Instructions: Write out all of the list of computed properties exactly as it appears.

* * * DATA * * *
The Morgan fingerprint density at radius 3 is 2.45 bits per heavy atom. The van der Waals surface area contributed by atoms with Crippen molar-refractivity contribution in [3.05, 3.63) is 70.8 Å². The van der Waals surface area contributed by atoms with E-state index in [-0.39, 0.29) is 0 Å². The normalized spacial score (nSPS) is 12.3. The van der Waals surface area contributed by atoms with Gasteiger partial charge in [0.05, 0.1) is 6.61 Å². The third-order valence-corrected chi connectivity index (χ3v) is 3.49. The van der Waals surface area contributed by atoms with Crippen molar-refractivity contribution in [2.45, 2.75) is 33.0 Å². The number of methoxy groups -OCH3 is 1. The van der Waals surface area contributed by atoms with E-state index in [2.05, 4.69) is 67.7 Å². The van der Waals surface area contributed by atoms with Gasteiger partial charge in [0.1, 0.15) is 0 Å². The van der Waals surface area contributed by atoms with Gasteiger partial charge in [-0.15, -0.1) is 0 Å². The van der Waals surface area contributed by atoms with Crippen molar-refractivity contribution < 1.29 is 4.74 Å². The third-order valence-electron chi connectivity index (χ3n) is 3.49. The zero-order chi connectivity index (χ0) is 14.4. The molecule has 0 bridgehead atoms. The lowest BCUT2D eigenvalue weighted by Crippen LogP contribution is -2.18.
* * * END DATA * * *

The Morgan fingerprint density at radius 3 is 2.45 bits per heavy atom. The van der Waals surface area contributed by atoms with Crippen molar-refractivity contribution in [3.05, 3.63) is 70.8 Å². The van der Waals surface area contributed by atoms with E-state index in [-0.39, 0.29) is 0 Å². The normalized spacial score (nSPS) is 12.3. The van der Waals surface area contributed by atoms with Gasteiger partial charge in [0.05, 0.1) is 6.61 Å². The third-order valence-corrected chi connectivity index (χ3v) is 3.49. The van der Waals surface area contributed by atoms with Crippen molar-refractivity contribution in [2.45, 2.75) is 33.0 Å². The number of methoxy groups -OCH3 is 1. The van der Waals surface area contributed by atoms with E-state index in [2.05, 4.69) is 67.7 Å². The van der Waals surface area contributed by atoms with Gasteiger partial charge in [0.1, 0.15) is 0 Å². The van der Waals surface area contributed by atoms with Gasteiger partial charge in [-0.15, -0.1) is 0 Å². The van der Waals surface area contributed by atoms with Crippen molar-refractivity contribution < 1.29 is 4.74 Å². The third-order valence-electron chi connectivity index (χ3n) is 3.49. The zero-order chi connectivity index (χ0) is 14.4. The molecule has 0 bridgehead atoms. The lowest BCUT2D eigenvalue weighted by Crippen LogP contribution is -2.18.